The Sermon on the Mount as storytelling, Part 4: Bringing the Torah’s guidance into daily life

“Carrying a Roman soldier’s furca,” from Backpacking in Ancient Rome: Old School, Minimalist, YouTube video by Kenneth Kramm.

As Part 3 suggests, listening to the Sermon on the Mount as storytelling rather than as doctrinal text we learn that Jesus is not reading from the text of the Torah.  He is paraphrasing passages that his audience already knows.

And his concern is not to prescribe ideals of righteous behavior, but rather to work out practical moral guidelines for life under Empire. Jesus is “building a fence around the Torah” in order to help people apply the behavioral

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The Sermon on the Mount as storytelling, Part 3: “Building a fence about the Torah”

Part of Dead Sea Scroll number 28a (1Q28a) from Qumran Cave 1

In Part 2 we explored the concentric circles of audience for the Sermon on the Mount. There are Jesus’ disciples and the surrounding crowds within the story, and next Matthew’s first readers.  Then, the Jewish and Christian traditions of interpretation which developed over the centuries.  And, finally, we who read the story.

We cannot possibly hear the story as those first Jewish listeners did as people living under Rome’s totalitarian rule.  However, we can free the story from it’s

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The Sermon on the Mount as storytelling, Part 2: Historical contexts, audiences, and textual sources

The Bible with and without Jesus: How Jews and Christians read the same stories differently (2020), Amy-Jill Levine and Marc Zvi Brettler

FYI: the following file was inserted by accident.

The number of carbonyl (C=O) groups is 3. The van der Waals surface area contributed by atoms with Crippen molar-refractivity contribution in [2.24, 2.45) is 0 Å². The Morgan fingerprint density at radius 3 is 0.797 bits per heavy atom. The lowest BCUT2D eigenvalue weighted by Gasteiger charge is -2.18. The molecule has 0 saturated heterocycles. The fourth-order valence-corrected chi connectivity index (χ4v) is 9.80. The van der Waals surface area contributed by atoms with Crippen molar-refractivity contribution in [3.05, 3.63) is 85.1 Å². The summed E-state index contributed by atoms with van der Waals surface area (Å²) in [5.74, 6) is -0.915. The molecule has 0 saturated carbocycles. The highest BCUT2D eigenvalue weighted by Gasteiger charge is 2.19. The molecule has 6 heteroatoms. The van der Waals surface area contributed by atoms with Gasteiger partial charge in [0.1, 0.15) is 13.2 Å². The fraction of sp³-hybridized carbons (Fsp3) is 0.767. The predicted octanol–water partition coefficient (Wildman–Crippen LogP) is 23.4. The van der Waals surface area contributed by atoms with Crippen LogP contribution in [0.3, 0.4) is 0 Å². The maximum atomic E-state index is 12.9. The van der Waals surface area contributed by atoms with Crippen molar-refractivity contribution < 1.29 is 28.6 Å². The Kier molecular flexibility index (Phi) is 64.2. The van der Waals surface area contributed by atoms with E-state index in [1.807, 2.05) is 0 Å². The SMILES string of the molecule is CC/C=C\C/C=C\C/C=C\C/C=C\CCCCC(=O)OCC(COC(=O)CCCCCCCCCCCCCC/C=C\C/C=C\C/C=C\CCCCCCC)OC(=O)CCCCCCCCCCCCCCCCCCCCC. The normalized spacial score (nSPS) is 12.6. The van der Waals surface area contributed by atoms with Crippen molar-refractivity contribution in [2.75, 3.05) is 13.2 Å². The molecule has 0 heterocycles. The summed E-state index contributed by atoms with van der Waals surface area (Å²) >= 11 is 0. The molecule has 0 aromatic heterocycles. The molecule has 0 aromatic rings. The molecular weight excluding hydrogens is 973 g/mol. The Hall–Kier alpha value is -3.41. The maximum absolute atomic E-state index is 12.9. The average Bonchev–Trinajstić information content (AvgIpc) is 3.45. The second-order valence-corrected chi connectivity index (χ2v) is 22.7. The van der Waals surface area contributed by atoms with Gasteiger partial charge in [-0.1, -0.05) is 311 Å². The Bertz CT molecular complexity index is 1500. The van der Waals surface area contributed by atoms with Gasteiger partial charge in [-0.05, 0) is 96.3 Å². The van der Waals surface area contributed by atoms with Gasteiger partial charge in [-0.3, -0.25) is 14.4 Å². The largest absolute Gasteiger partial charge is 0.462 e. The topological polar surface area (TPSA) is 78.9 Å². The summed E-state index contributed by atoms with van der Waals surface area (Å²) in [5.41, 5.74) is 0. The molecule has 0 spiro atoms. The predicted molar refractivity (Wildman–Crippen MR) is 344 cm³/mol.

I proposed in Part 1 that we miss the significance of Jesus’ human presence for his own people and for us if we do not recognize the Sermon on the Mount (Matthew 5-7, NIV) as storytelling.

The Sermon is not just a set of moral pronouncements for people who await a metaphysical end-time.  The writer of Matthew is teaching living Jewish audiences in the first century by crafting a story about Jesus.  And Jesus is telling stories to

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The Sermon on the Mount as storytelling, Part 1: Storytelling by and about Jesus

"Portrait of Jesus," Jacob Barosin (c. 1955)

The primacy of storytelling

We human beings are vulnerable to the spurious power of the written word, particularly when it comes to our sacred texts.  The organic, evocative, ever-renewing power of oral storytelling can become frozen into words.  Then we tend to ascribe illusory authority those words, replacing the sacredness of shared human experience with the bureaucracy of received doctrine.

It is particularly common for us to use Matthew’s “Sermon on the Mount” in this way.  The book

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